By JO2 Robert Keilman, USS Kearsarge Public Affairs

USS KEARSARGE, At Sea (NNS) - For the first time, the amphibious assault ship USS Kearsarge (LHD 3) conducted landing operations with the MV-22 Osprey.

The landing operations Dec. 7-13 was to qualify 23 Marine Corps pilots from Marine Tilt Rotor Test and Evaluation Squadron (VMX) 22 on day deck landings, as well as provide a “foundation” of experience for future operations.

“These operational landings are not only giving us a foundation for operations in the fleet, they’re also giving us time to find things that we don’t like about the Osprey and what we want done differently,” said Marine Corps Maj. Robert Freeland, an Osprey pilot and the assistant operations officer for VMX-22, located at Marine Corps Air Station New River, Jacksonville, N.C.

To complete their qualifications in accordance with the Marine Corps Training and Readiness Manual for air crew, the pilots performed a minimum of five landings on the ship’s port side of the flight deck; two spots on the forward end of the flight deck and two on the aft section. In addition to their landing qualification, the pilots performed a minimum of two short takeoff procedures.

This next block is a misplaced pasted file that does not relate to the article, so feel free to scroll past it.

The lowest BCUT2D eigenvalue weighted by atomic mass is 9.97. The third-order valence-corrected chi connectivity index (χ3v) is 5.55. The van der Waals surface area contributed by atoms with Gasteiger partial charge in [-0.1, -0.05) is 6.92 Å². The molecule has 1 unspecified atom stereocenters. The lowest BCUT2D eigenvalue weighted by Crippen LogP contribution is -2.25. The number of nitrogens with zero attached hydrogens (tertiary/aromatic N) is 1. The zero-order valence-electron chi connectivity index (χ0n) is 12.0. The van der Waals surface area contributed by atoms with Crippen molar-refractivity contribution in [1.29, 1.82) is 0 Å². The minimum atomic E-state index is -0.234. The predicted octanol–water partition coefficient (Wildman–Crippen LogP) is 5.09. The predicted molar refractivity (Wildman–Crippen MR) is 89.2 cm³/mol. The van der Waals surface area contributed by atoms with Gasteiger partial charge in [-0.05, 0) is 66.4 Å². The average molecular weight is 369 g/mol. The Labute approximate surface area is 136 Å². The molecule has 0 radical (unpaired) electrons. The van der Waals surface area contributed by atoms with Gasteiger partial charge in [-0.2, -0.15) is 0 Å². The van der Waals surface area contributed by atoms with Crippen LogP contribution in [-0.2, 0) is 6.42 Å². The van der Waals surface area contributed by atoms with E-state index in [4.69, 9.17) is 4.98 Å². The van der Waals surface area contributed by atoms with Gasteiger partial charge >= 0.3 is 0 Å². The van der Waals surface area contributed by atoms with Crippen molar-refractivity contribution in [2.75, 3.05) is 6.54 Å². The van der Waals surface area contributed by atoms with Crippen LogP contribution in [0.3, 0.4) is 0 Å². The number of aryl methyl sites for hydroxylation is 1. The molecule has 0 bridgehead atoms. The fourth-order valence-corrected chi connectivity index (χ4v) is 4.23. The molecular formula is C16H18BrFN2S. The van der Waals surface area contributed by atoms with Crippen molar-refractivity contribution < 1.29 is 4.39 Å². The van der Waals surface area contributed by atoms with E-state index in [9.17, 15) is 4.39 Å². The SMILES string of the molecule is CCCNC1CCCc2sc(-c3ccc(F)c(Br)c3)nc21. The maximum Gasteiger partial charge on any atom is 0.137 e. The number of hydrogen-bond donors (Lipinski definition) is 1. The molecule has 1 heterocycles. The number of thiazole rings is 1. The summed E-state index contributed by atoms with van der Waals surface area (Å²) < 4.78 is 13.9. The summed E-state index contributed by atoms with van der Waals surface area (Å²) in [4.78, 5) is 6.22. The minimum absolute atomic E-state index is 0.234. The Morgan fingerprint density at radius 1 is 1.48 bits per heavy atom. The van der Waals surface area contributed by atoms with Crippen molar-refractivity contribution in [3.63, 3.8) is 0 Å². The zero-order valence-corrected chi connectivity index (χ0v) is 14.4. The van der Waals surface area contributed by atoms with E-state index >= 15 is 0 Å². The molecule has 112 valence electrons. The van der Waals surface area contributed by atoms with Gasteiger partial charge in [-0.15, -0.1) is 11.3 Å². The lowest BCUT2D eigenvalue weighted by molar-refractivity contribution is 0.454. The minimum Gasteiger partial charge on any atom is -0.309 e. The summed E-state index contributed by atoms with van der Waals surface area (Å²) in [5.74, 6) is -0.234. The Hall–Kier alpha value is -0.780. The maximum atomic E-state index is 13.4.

Of all the landing spots on the flight deck, the most difficult is near the ship’s island, which narrows the landing space for the aircraft. However, with the skill of the pilots and the ship’s flight deck crew, the operation encountered no problems.

“Before the operation began, the flight deck crew was a little skeptical about the safety of the operation, because of all the news reports of incidents and accidents that occurred with the Osprey four years ago,” said Senior Chief Aviation Boatswain’s Mate Robert Sacks, Safety Department leading chief petty officer on board Kearsarge. “However, I think the operation went well, and I feel everyone else agrees.”

The Osprey was introduced to the Marine Corps in September 1999 to replace the CH-46E and CH-53D medium lift helicopters, but was put on hold during its testing phase after a mishap in 2000 killed 23 Marines. Since that time, Bell Helicopter Textron and Boeing have redesigned the aircraft, making it both lighter and safer.

The Osprey can now carry up to 24 combat-equipped personnel or a 15,000-pound load. It can vertically take off like a helicopter, and then rotate its engines 90 degrees, turning into a turbo-prop aircraft that can travel at speeds over 240 knots.